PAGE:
Table 4. Evaluation information posted or linked to on the school websites
North East South West
Data Basil Carnation Salvia Coriander Garlic Lavender Nettle Parsley
Grades x x x x
Link to SIRIS x x
SSI inspection reports x x x
Systematic quality report x x x x
Teacher Union ranking x
Teachers with teacher certificates x x
Open Comparisons x

While East provides the results of the parent and student satisfaction surveys on its website for comparison purposes, no schools present these results on their own websites even though they all seem to administer such questionnaires. Despite these instruments only being used to support informed choice in East, they can still be interpreted as representing parents as customers since they concentrate on satisfying customers, making sure that they do not exit and choose another school. Perhaps these questionnaires could be understood as voice options intended to prevent exit rather than promoting choice. As these questionnaires often contain questions on student safety, teaching and treatment, it is surprising that their results are not posted because research indicates that parents are primarily concerned with “the atmosphere”, “pedagogical climate”, “safety” and “reputation of the school” (Ehren, Leeuw and Scheerens 2005, 71). Perhaps issues concerning personal integrity prevent schools from posting results from the student and parent questionnaires, indicating that the logic of competition and parents as customers is not hegemonic. However, if one looks more closely at the schools’ systematic quality reports, they often contain results from these customer satisfaction surveys.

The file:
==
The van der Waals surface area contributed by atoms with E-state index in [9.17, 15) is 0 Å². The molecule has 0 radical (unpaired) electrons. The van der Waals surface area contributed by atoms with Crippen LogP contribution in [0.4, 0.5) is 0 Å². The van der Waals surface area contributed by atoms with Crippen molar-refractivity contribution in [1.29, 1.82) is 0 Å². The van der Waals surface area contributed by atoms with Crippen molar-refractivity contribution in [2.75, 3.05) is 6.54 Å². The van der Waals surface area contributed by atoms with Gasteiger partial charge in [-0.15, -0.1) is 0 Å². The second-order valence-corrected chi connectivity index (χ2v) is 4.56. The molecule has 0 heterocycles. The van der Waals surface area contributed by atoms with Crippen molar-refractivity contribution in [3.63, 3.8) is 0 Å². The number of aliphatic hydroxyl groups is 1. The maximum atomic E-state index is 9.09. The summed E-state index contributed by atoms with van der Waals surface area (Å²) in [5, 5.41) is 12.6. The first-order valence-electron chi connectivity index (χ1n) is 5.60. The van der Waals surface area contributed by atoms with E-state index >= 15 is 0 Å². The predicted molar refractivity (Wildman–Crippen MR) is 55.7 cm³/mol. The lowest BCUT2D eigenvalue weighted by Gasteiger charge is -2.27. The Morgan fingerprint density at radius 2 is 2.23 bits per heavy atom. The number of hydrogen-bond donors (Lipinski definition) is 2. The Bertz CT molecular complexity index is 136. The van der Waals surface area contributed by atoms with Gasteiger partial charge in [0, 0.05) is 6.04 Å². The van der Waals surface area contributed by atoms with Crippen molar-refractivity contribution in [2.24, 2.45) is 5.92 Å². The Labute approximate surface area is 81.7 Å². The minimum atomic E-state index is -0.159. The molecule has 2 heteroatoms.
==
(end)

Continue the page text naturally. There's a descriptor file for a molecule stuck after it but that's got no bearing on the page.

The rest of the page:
The school websites also provide information on SSI inspections (see Table 4). While the public school Basil in North only links to the actual decision report, other schools refer to the inspection results in certain ways. The independent school Coriander’s (East) website announces “high credentials from the SSI” (Coriander website, 21 October 2014), while the independent school Carnation’s (North) website states that the “inspection [was] without remarks” (Carnation website, 15 October 2014). This evaluation information can be seen as intended both for potential students’ parents choosing a school and as assurance to parents with children at the school. The message is “you made the right choice, stay with us”, positioning parents as customers staying put when satisfied and exiting when dissatisfied. Although not all schools whose websites were analysed here have recently been inspected, SSI reports seem to be used in this way mainly when inspection results are good, indicating that the market logic of competition has consequences in terms of what evaluation information is posted and represented.

This seems to indicate a dominant representation of choice as the primary principle structuring the school–parent relationship, in which parents are customers influencing the schools through their choice and exit options, although voice options are also present to some extent. On their websites, the schools also provide information on parent boards. The public school websites provide links to their own as well as the overall school quality reports for all public schools in the municipality, albeit these are not represented in any specific way. More in-depth analysis by parents is needed indicating that it is not chiefly intended for easy accessible information for school choice but for internal partnership and school development purposes through voice options such as parent boards. The independent schools do not provide similar reports on their websites.